As a man living in a subtropical region but afraid of heat, I always complain that how hot Hong Kong is. Even when the others are all putting their wetsuit on in 22°C water, I still feel it to be a bit warm to swim on skin.Hong Kong is never cold, the normal winter temperature is about 16°C, but in the winter just passed, the lowest sea temperature was about 18°C. The coldest water I had swum in the past was 13°C, but I was not serious at that time and didn’t take any useful information out of it, so before the trip my “coldest” serious experience was 18°C. Therefore, I could say that I was completely not acclimated at all.The normal course is to start at 15°C and go colder gradually, however this is not possible for me as my only chance to swim in cold water is when I’m travelling. Therefore I was trying out cold water swimming literally the first time in my life in this trip.
After checking in, I visited the beach and the weather and water were so tempting to swim in. I then packed my stuff carefully into my tow float such that I could retrieve them in the right order after the swim, changed into standard channel swimsuit, and measured the air and water temperatures. The air was 16°C and the water was 7°C so I considered it was good to go about 400 m directly to the beach on the opposite shore, which should take at most 10 minutes.
I swam vigorously at the beginning, getting over the cold shock, at the same time I got serious headache. By the time I got over the shock and got into rhythm I was already halfway into the swim, and I arrived the destination soon afterwards. The length was 365 m as measured by my Garmin watch and I swam for 8’7″. I then unpacked my tow float, wipe the water away and put on my clothes as planned, and got a little bit of shivering afterwards. I then ran for about 20 minutes before shivering stops. As I was nowhere near any deterioration in my swim, I believed that I might be able to swim a km in the same temperature so on the next morning, 30th April, I did a triple crossing on the same route. The air temperature was 11°C, colder than in the afternoon. As I did not swim perfectly in a straight line, my watch registered 1111 m in 28’5″.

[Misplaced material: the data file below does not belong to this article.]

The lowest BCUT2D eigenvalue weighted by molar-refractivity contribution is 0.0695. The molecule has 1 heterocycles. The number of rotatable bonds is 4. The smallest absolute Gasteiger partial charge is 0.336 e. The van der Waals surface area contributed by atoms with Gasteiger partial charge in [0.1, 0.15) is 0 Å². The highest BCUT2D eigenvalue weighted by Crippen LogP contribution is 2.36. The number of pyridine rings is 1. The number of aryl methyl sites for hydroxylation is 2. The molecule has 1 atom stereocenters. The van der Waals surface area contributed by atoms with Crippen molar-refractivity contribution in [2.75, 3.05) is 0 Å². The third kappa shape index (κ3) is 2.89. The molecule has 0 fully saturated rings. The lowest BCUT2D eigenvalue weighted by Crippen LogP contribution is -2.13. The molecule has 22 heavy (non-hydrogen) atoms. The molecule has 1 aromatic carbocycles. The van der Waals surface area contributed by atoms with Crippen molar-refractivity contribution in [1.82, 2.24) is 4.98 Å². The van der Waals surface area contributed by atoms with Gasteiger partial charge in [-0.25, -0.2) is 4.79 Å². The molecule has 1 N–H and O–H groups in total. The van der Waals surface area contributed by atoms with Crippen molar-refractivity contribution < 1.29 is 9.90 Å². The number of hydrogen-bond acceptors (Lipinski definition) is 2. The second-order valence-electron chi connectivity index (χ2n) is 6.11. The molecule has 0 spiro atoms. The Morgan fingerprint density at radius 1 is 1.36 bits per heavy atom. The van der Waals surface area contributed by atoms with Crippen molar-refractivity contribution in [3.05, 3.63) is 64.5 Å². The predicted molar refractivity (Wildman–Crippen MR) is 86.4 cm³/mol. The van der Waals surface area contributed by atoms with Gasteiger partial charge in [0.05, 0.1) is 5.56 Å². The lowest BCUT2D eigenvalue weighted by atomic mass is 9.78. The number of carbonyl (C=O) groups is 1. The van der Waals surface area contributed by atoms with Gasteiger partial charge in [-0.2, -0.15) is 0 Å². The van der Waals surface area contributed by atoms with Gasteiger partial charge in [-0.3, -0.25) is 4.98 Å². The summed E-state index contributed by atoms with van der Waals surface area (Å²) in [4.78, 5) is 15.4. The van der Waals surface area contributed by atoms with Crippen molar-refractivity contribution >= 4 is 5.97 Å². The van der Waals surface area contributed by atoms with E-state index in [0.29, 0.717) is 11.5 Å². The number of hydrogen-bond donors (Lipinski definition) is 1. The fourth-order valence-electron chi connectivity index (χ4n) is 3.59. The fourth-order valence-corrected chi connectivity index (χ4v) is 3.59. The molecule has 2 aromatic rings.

I got the same initial headache, and went over the same shock as in the first swim. I was aware of my stroke count all the way, and used my mind for math. During the swim there was no sign of deterioration but only after I got out the pain arrived. After I dried myself, put on my T-shirt and shorts, I was shivering uncontrollably and needed to run round and round around my half-packed stuff. Then I put on the jacket (I didn’t need the jacket after my first swim, maybe because the air temperature was warmer), and afterwards I wanted to put on the bottom part of my detachable trousers but it was so difficult for me to connect the zipper between the shirts and the lower part.
I only recovered completely after an hour, then removed the jacket and the bottom part of my detachable trousers, returning to T-shirt and short only and continued my usual tourist stuff.